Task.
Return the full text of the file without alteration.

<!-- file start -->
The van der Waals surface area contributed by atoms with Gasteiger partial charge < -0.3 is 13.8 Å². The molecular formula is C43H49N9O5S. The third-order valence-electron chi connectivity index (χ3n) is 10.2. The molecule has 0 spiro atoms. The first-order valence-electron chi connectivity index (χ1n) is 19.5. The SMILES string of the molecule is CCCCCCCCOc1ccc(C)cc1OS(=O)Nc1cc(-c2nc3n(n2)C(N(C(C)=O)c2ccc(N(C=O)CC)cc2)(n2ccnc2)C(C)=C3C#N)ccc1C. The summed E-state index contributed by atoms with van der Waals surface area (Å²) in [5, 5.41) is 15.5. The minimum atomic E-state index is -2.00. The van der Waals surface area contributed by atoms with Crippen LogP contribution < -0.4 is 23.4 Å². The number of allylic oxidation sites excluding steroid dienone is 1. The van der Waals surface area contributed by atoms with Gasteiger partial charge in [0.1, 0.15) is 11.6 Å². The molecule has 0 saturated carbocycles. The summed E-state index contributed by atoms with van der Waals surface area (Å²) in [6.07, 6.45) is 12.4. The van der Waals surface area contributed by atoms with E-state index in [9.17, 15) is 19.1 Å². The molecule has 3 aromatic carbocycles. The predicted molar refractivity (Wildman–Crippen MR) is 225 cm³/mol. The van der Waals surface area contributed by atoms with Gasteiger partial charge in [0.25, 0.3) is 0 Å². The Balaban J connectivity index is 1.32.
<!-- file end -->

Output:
The van der Waals surface area contributed by atoms with Gasteiger partial charge < -0.3 is 13.8 Å². The molecular formula is C43H49N9O5S. The third-order valence-electron chi connectivity index (χ3n) is 10.2. The molecule has 0 spiro atoms. The first-order valence-electron chi connectivity index (χ1n) is 19.5. The SMILES string of the molecule is CCCCCCCCOc1ccc(C)cc1OS(=O)Nc1cc(-c2nc3n(n2)C(N(C(C)=O)c2ccc(N(C=O)CC)cc2)(n2ccnc2)C(C)=C3C#N)ccc1C. The summed E-state index contributed by atoms with van der Waals surface area (Å²) in [5, 5.41) is 15.5. The minimum atomic E-state index is -2.00. The van der Waals surface area contributed by atoms with Crippen LogP contribution < -0.4 is 23.4 Å². The number of allylic oxidation sites excluding steroid dienone is 1. The van der Waals surface area contributed by atoms with Gasteiger partial charge in [0.1, 0.15) is 11.6 Å². The molecule has 0 saturated carbocycles. The summed E-state index contributed by atoms with van der Waals surface area (Å²) in [6.07, 6.45) is 12.4. The van der Waals surface area contributed by atoms with E-state index in [9.17, 15) is 19.1 Å². The molecule has 3 aromatic carbocycles. The predicted molar refractivity (Wildman–Crippen MR) is 225 cm³/mol. The van der Waals surface area contributed by atoms with Gasteiger partial charge in [0.25, 0.3) is 0 Å². The Balaban J connectivity index is 1.32.